|The Goodbye Girl|
Theatrical release poster
|Directed by||Herbert Ross|
|Produced by||Ray Stark|
|Written by||Neil Simon|
|Music by||Dave Grusin|
|Cinematography||David M. Walsh|
|Edited by||John F. Burnett|
|Distributed by||Warner Bros.|
|Box office||$102 million|
The Goodbye Girl is a 1977 American romantic comedy-drama film produced by Ray Stark, directed by Herbert Ross and starring Richard Dreyfuss, Marsha Mason, Quinn Cummings and Paul Benedict. The original screenplay by Neil Simon centers on an odd trio: a struggling actor who has sublet a Manhattan apartment from a friend, the current occupant (his friend's ex-girlfriend, who has just been abandoned), and her precocious young daughter.
The film became the first romantic comedy to earn 100 million dollars in box office grosses.
Dancer Paula McFadden (Marsha Mason) and her ten-year-old daughter Lucy (Quinn Cummings) live in a Manhattan apartment with her married boyfriend, Tony DeForrest, until one day, he deserts her to go and act in a film in Italy. Before he left and unbeknownst to Paula, Tony subleased the apartment to Elliot Garfield (Richard Dreyfuss), a neurotic but sweet aspiring actor from Chicago, who shows up in the middle of the night expecting to move in. Though Paula is demanding and also neurotic, and makes clear from the start that she doesn't like Elliot, he allows her and Lucy to stay.
Paula struggles to get back into shape to resume her career as a dancer. Meanwhile, Elliot has landed the title role in an off-off-Broadway production of Richard III, but the director, Mark (Paul Benedict), wants him to play the character as an exaggerated stereotype of a homosexual, in Mark's words, "the queen who wanted to be king." Reluctantly, Elliot agrees to play the role, despite full knowledge that it may mean the end of his career as an actor. Many theater critics from television stations and newspapers in New York City attend the opening night, and they all savage the production, especially Elliot's performance. The play quickly closes, much to his relief.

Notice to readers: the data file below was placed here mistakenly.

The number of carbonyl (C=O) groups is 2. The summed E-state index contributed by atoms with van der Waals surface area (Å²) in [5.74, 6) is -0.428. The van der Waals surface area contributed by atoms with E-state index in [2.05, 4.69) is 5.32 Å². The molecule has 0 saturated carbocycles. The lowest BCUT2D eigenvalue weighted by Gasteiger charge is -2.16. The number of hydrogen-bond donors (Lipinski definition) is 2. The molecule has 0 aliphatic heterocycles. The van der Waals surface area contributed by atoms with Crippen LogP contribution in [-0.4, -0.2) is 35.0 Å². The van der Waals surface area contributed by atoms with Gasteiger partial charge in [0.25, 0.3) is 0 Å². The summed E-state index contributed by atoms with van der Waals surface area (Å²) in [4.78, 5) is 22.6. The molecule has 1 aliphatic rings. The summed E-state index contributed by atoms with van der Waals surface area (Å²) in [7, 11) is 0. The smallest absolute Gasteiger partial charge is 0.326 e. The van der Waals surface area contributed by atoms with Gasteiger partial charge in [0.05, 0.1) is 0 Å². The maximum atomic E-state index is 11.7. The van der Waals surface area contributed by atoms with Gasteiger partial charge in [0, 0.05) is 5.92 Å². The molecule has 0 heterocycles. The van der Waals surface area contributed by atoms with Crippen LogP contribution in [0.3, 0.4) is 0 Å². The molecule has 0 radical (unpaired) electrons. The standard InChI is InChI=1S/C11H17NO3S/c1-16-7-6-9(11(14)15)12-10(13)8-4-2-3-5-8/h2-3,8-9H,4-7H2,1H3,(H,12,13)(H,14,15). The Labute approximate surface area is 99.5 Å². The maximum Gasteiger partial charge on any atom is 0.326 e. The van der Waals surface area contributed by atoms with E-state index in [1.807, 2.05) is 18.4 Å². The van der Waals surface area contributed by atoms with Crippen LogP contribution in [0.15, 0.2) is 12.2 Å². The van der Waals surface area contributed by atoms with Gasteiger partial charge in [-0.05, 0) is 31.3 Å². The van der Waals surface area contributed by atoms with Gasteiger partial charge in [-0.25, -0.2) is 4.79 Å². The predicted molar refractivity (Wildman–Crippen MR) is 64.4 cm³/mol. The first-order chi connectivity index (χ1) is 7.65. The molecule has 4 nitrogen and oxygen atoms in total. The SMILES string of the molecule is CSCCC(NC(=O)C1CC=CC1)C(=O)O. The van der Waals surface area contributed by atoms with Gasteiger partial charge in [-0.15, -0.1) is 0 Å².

Despite their frequent clashes and Paula's lack of gratitude for Elliot's help, the two fall in love and sleep together. However, Lucy, although she likes Elliot, sees the affair as a repeat of what happened with Tony. Elliot convinces Paula that he will not be like that and later picks up Lucy from school and takes her on a carriage ride, during which Lucy admits that she likes Elliot, and he admits that he likes her and Paula and will not do anything to hurt them.
Elliot gets a job at an improvisational theatre, and is soon seen by a film producer. He is offered an opportunity for a role in a film that he cannot turn down, the only catch being that the job is in Seattle and Elliot will be gone for four weeks. Paula is informed of this and is scared that Elliot is leaving her, never to return, like all the other men in her life. Later, Elliot calls Paula from the phone booth across the street from the apartment, telling her that the flight was delayed, and at the last minute, Elliot invites Paula to go with him while he is filming the picture and suggests Lucy stay with a friend until they return. Paula declines but is happy because she knows that Elliot's invitation is evidence that he loves her and will come back. Before hanging up, Elliot asks Paula to have his prized guitar restrung, which he had deliberately left at the apartment, and she realizes this as further proof that he will indeed return and that he really does love her.